Ranking based on preparedness to tackle environmental and economic risks
India was ranked lowest among the world’s major economies for its preparedness to tackle global environmental risks and second-lowest for economic risks, while Switzerland is on the top, a report said on Tuesday.
As per the annual Global Risks Report published by Geneva-based World Economic Forum (WEF), the biggest global risk in terms of likelihood would be ‘severe income disparity’ for the next 10 years and ‘major systemic financial failure’ will be the top-most risk before the world in terms of impact.
The report said that Switzerland is best placed among the world’s 10 major economies for adapting to or recovering from global economic and environmental risks. While India is ranked ninth in terms of its ability to tackle global economic risks and comes last at tenth position for environmental risks. Italy is ranked lowest at tenth position for economic risks.
The rankings of the 10 major economic of the world - Brazil, China, Germany, India, Italy, Japan, Switzerland, Russia, the UK and the US - are based on Global Risks Perception Survey of over 1,000 experts from across the world.
India fared relatively better at sixth position in terms of the government’s risk management effectiveness, although it ranks second-lowest in terms of its global competitiveness index score.
The survey on risk management effectiveness found that Germany, Switzerland and the UK are perceived by business leaders to have highest risk-management effectiveness, while Russia was seen as having the least effective risk management. The US and China were ranked fourth and fifth respectively, while those positioned below India on this metric included Italy, Brazil, Japan and Russia.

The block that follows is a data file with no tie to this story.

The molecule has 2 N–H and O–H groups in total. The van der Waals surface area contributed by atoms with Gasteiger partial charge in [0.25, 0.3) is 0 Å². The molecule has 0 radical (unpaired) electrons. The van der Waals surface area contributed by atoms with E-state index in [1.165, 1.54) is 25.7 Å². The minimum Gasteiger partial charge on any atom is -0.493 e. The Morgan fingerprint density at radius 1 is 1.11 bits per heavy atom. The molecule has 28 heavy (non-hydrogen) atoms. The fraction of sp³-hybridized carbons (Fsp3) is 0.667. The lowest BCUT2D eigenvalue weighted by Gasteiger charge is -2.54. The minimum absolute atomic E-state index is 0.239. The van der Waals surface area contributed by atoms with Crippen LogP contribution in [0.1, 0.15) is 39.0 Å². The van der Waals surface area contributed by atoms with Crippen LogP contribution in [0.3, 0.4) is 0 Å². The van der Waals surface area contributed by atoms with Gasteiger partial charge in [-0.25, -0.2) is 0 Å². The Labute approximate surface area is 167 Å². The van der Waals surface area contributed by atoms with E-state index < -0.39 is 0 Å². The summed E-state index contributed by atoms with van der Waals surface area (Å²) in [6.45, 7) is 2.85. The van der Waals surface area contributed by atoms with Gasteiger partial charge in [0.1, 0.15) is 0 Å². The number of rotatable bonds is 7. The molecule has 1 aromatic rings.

Surveys were conducted across a total of 139 countries.
Taking into account the scores of all the countries, India was ranked 38th in terms of its risk management effectiveness and 32nd for its resilience to global risks. Singapore was ranked on top in both these surveys.
Among the top-five global risks in terms of likelihood are: severe income disparity, chronic fiscal imbalances, rising greenhouse emissions, water supply crises and mismanagement of ageing population.
On the other hand, water supply crises would be the second-biggest global risk in terms of impact, followed by chronic fiscal imbalances, food shortage crises and diffusion of weapons of mass destruction in the top five, the WEF report said.
“As we strive to restore confidence and growth globally, leaders cannot continue with a ‘risk-off’ mindset if our collective goal remains to seize transformational opportunities that can improve the state of the world,” WEF Founder and Executive Chairman Klaus Schwab said.
The WEF report said that the nature of global risks is constantly changing. “Thirty years ago, chlorofluorocarbons were seen as a planetary risk, while threat from a massive cyber attack was treated by many as science fiction. In the same period, the proliferation of nuclear weapons occupied the minds of scientists and politicians, while the proliferation of orbital debris did not. We see a similar story with asbestos then and carbon nanotubes today, and the list goes on.”
Talking about the health-related risks, the report said that “greatest risk of hubris to human health comes in the form of antibiotic resistant bacteria. Many people take for granted that antibiotics will always be available when we need them, but soon this may no longer be the case. Every dose of antibiotics gives an advantage for those small numbers in a bacterial population that are resistant to the drug.”
“The more a particular antibiotic is used, the more quickly bacteria resistant to that antibiotic will be selected and increased in numbers,” it added.
For India, the report said that within four years (from 2002 to 2006) the antibiotic-resistance bacteria went from 7 drugs to 21 drugs. It further said the “pharmacy sales of strong antibiotics which should be a last line of defence increased nearly six-fold from 2005 to 2010” in India.
“Unfortunately, there is no easy answer to the question of how to prevent excess use of antibiotics without unfairly restricting access to antibiotics in cases of genuine need,” it said.
A national task force in India had recommended ending over-the-counter sales of antibiotics, but the proposal was rejected as it would deny access to antibiotics to patients in rural areas where there are no physicians to prescribe the drug, the WEF report said.